Sometimes, as she peers out from behind a door and grins widely, I cannot help but think, “Who are you, and where do you come from?” I cannot believe she was once that fuzzy image I saw on the ultra-sound machine, so many times. Was that really her? I cannot connect, to be honest. They seem like two very different things. And I also wonder, that fuzzy image we saw of you, stored on a CD, in the depths of your father’s haphazard folders, where is it now? Where are you? Everywhere, and nowhere. Here, yet not here; sometimes, it seems, never here.

Last Saturday your sister Sophia had an art workshop at a gallery and I accompanied her since your father had to go with Val elsewhere. The gallery had an exhibition on Dia de los Muertos, the Day of the Dead. It was a very poignant exhibition. I contemplated for a few minutes, to buy that sugar-skull kit and to work on that with your sisters. But I did not, I just could not see myself doing that. I love the idea behind the festival, celebrating the beloved departed, remembering them with joy. But what stories do I have to tell your sisters? One of the exhibits was made “in honor of children who passed before their time” and I stood for a long time looking over that exhibit, allowing the waves of sadness to wash over me, again and again, listening and giving in to the tides of grief. Sheets of cloth with words printed on them were folded up, to signify a story that could no longer be read, because the book was closed. It was impossible to make out the words and that made me cry, because sometimes I feel the barrier between you and me is not merely that of a veil, cloth-thin, even if sometimes you are so close in my heart. There were little baby figures, little shoes, little sweaters. There was a box with the words “papa said it was not the right time” printed on it. And it made me wonder if you thought it was not the right time for you. Maybe. Perhaps. I guess I will never know, and I think it has to be that. Or perhaps, Earth is not where you want to be. I can understand, it’s quite a mess here.

I am rambling now, and I ought to sleep. But of late, perhaps due to the turning season, my heart has felt heavy and I think of you more than usual, and I want you to know that. I want you to also know that we love you much and miss you. I wish you could come jump on fallen leaves with your sisters.

Love always,

mama

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Ferdinand, my dear sweet child,

last week I ordered some clothing for your little sister, from a website that sells really cute, organic clothing for children. It’s not fancy stuff, but oh, so adorable. And the colors, I like their color choices because girls are not limited to pink and yellow and red. I looked at their color chart, enjoying reading the names of the colors (marine, port, midnight, dragonfly, basil, storm, bubble…) and wondered, idly even, what would look becoming on you. You, whose eye color we will never know. And we are still waiting to find out about your sister’s eye color. I think they are greenish-brown, or perhaps grayish-blue.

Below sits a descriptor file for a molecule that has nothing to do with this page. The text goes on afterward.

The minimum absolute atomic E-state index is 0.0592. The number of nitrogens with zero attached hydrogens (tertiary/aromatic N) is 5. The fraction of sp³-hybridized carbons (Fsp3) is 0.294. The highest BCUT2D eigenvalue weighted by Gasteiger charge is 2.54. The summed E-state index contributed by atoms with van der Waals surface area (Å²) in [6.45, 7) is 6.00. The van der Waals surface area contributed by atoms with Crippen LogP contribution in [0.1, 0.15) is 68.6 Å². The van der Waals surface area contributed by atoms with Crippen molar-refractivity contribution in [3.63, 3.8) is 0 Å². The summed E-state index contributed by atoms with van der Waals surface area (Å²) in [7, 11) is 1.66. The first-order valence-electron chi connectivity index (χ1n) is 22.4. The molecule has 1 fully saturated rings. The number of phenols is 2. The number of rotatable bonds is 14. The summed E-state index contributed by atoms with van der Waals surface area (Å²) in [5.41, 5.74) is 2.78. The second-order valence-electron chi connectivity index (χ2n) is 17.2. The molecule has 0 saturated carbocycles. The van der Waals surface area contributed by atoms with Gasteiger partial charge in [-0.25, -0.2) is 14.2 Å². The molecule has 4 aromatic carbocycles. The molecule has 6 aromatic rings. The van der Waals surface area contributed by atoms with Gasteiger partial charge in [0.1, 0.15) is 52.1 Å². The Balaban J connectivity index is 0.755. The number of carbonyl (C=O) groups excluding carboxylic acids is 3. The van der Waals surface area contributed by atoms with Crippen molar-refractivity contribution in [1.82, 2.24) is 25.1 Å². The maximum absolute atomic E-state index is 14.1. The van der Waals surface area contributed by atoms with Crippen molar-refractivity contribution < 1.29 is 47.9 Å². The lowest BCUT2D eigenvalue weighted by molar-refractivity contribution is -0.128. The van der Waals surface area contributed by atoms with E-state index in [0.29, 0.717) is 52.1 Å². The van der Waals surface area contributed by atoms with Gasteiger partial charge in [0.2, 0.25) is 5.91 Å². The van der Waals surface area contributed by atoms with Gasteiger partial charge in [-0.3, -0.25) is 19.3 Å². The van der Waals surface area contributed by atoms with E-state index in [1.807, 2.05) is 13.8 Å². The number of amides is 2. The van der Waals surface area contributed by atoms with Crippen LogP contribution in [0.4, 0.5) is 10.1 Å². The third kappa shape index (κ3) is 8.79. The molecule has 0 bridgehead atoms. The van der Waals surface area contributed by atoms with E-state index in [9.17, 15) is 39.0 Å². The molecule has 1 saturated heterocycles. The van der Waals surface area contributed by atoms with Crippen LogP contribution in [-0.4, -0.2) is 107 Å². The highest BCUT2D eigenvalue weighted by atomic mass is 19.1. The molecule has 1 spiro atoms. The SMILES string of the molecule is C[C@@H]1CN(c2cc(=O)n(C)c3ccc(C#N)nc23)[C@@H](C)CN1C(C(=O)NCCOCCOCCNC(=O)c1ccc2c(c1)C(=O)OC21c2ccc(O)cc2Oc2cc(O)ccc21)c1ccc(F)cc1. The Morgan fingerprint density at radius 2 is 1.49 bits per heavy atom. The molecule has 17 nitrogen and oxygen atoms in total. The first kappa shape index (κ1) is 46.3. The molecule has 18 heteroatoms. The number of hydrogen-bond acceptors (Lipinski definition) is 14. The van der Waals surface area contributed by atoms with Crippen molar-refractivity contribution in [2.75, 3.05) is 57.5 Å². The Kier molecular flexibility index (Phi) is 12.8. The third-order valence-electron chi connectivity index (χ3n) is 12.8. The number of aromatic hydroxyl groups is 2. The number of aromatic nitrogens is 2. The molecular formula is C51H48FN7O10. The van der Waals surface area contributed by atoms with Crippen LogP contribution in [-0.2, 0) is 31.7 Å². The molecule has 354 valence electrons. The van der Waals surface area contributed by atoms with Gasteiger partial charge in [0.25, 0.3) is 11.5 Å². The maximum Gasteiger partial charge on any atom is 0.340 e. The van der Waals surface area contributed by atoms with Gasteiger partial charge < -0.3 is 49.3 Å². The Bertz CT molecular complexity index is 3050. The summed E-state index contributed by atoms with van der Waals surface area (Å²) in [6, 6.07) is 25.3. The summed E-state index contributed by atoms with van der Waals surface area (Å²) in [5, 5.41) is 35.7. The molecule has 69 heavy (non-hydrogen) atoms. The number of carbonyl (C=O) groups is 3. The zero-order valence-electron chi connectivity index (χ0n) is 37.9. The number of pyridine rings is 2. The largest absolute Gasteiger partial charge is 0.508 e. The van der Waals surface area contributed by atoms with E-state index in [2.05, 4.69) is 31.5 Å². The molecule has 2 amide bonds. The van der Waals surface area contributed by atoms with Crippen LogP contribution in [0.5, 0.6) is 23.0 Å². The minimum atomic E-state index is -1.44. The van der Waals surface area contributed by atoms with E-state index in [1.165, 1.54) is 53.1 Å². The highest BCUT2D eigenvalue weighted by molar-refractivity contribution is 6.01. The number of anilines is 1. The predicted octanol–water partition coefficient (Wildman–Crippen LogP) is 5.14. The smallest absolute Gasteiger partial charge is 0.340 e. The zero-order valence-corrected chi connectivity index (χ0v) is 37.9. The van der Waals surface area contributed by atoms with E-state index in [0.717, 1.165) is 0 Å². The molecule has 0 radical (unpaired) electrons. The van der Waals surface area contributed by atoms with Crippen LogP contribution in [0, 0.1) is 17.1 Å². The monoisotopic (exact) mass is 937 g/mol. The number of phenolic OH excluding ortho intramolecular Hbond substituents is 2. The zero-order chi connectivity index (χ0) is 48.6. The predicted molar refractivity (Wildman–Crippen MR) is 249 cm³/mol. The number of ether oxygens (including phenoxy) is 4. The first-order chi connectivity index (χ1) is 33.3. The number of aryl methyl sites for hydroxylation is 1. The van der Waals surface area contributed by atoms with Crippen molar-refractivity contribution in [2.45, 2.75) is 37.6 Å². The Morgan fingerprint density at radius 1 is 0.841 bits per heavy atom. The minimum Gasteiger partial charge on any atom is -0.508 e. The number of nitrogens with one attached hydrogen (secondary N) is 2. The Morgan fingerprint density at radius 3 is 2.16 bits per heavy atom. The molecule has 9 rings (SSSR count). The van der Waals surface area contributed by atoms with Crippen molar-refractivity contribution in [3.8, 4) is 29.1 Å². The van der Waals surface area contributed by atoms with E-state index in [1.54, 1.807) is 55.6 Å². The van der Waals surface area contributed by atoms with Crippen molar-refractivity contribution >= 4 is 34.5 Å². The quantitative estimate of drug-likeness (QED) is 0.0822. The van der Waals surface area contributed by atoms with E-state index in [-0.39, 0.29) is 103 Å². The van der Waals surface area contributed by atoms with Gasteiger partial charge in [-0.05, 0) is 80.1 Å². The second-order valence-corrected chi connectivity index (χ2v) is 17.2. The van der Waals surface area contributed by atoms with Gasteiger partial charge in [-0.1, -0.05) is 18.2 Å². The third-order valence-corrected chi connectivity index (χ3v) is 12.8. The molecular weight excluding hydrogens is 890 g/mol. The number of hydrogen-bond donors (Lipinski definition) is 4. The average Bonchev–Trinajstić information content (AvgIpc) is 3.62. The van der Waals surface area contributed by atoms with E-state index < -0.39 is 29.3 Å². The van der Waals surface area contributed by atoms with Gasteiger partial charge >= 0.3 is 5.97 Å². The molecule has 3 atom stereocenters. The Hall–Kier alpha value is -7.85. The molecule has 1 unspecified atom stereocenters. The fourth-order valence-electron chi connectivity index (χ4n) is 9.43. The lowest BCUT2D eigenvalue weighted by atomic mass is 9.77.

This week I received the clothing, and because last week was Earth Day, they also sent me a small treeling to plant. Somehow I felt it was like a consolation prize for me– can’t watch your baby grow? Plant this and watch a tree grow! Nah… of course, they do not know about you, but I felt it that way. I guess I just miss you terribly much and got a bit bitter. I have not planted that treeling yet. It’s a Colorado Spruce, and I don’t think it’s going to do well here, but maybe up at the cabin it will be nice. That is, if it does not die whilst in my care, me with my through-and-through black thumb.

You were there when Lyra was born, I believe you escorted her, I feel it, I do. But you seemed to have also just dropped her off and left. Like you’re in a hurry. You did not stay, did not linger to chat, to let me feel your breath on my face. You dropped Lyra off, bid a swift and easy fare-thee-well, and off you went again.Yes, I am upset with you about that.

And, I can only find peace by telling myself it is because you are free. Your choice. I find peace by telling myself I know too little. I cannot find the edge of the Universe, and even if I do, then that means beyond that edge is yonder blue, more mysteries than I will ever know, so how can I say it is sad that you are dead? Until I die, I won’t know what it is like. Perhaps it will be nice; fun, even. But this is too hard for me to do, son. Freaking hard and it makes me want to spit fire. In this society, here, down in this realm, we think death is a bad thing- sad, morbid, terrible. But you know what I’ve been thinking of late? — the worst thing is not having your child die. The worst thing is being alive after your child has died. That’s why the other night I laid and look at your father and silently told him, I wish to live one day less than you do, so I won’t have to suffer the pain of watching you die. Selfish, I know.